Where F1 2019 felt like you were holding onto the reins of a runaway wild stallion, the accessibility of F1 2020 makes for a much more anxiety-friendly experience.
Yet, at the flick of a switch, the safety assist functions disappear and you’re left with a closer, more authentic experience that treats your car like the untamed, four-wheel engine of doom that you would expect from a Formula 1 machine.
F1 2020 looks brilliant. Codemasters have once again cranked out a cracking title which may currently be the best, most authentic, racing sim experience available. From on-track physics to the sheer visual and audio simulation of high-speed racing, F1 2020 is the pure racing experience that racing fans deserve.
This year’s edition also features the truly awesome Michael Schumacher, along with access to some of his classic cars, gear and Michael’s unique celebration – which players can use to customise their career or multiplayer avatars. There is also a new feature whereby you can create your own livery for your cars. While the options for designs are limited and some of the slider features are a bit clunky, it’s still a welcome addition to the game. It injects some much-needed personality into some of the staler parts of the experience.
“Accessibility is the hallmark of F1 2020.”
Accessibility is the hallmark of F1 2020. The driver’s assist functionality options mean that when everything is turned up to maximum, you’re essentially a passenger with the best seat in the house. Braking, steering and environment interaction can all be dialled back to seem almost optional. It means that younger F1 fans, or those wanting a more casual experience, can jump in and feel the thrill of the game without needing to invest significant hours in order to get there. You also get to dial back the intensity of your rivals. On the most basic difficulty setting, you’ll gain seconds per lap on the other drivers, and while that doesn’t sound like a lot, in F1 conditions seconds mean everything. As with all of these settings, there’s a sweet spot for everyone. After a few races, you’ll find the right balance that will make your drive time that much more enjoyable.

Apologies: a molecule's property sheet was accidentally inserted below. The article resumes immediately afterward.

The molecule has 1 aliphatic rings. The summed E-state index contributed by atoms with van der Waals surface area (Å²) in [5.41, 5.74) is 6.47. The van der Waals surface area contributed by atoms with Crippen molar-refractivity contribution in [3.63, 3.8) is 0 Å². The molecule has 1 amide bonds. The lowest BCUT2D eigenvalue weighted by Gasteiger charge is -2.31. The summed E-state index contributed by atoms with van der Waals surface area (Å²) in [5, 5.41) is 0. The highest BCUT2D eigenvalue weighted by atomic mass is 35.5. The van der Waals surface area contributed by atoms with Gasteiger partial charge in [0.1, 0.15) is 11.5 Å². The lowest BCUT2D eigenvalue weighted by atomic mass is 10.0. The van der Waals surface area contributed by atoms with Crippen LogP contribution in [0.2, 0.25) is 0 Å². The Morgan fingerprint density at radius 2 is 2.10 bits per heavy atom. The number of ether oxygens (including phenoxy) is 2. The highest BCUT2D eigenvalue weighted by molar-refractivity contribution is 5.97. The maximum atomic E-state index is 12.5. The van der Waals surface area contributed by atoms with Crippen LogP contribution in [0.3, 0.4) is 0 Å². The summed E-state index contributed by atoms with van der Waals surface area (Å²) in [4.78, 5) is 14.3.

There’s still all the brutality that you would expect from racing at this level. The margins for error are razor thin and the price for failure is incredibly high. With none of the assists on, straying even a single tyre off the track can lead to a wild spinout. Worse still, brushing a wall or an opponent’s tyre can cause damage to critical aerodynamic parts of the car, making you lose almost all control until you can make a lengthy pitstop, in which your crew will take an agonisingly long time to make the necessary repairs. We’ve learned that even yelling at the TV will not cause the pit crew to move faster than a casual walking pace! The frustrating lesson to learn here, of course, is to not make mistakes.
The player experience in F1 2020 has been expanded, to make your time off the track more meaningful. The all new ‘My Team’ mode is a breath of fresh air for the series. As a brand new eleventh team in the F1 competition, you’ll get to build your racing empire from scratch. You’ll create a driver, select an engine supplier, woo sponsors, hire a teammate, build facilities, and develop your team, all before you even set one inch of rubber on the road. There’s a lot to take onboard ahead of each Grand Prix, which adds more depth than we’ve seen in any previous release. It will also extend your playing experience through multiple racing seasons as you fight through contract negotiations with support drivers and focus development of your car to deliver better performance. This is definitely the game mode to play for all those wannabe Christian Horners or Guenther Steiners out there. (We’d normally put something quotable in here from one of these legends, but there were too many swears that required redaction).
For those interested in a more traditional game style, ‘My Career’ is still here, where you can grab the wheel of one of the existing cars and focus on hitting the GPs alone. It’s a stripped-back experience, which feels a little empty next to the depth of My Team. It does, however, suit those more interested in the sim racing experience.
If we have to give this year’s edition any marks down, it’s for not pushing the boundaries hard enough. The overall package of 2019 was exceptional and made significant improvements on the 2018 game. F1 2020 contains minor improvements, which definitely make the game more accessible, although the let-down may be that it doesn’t do enough to put polish on last year’s excellent visual or audio effects. Let’s not muck about though, F1 2020 is an exceptionally good experience and deserves to be on the shelves of any racing enthusiast with a need… a need for speed!
F1 2020 is available now on PS4 and Xbox One.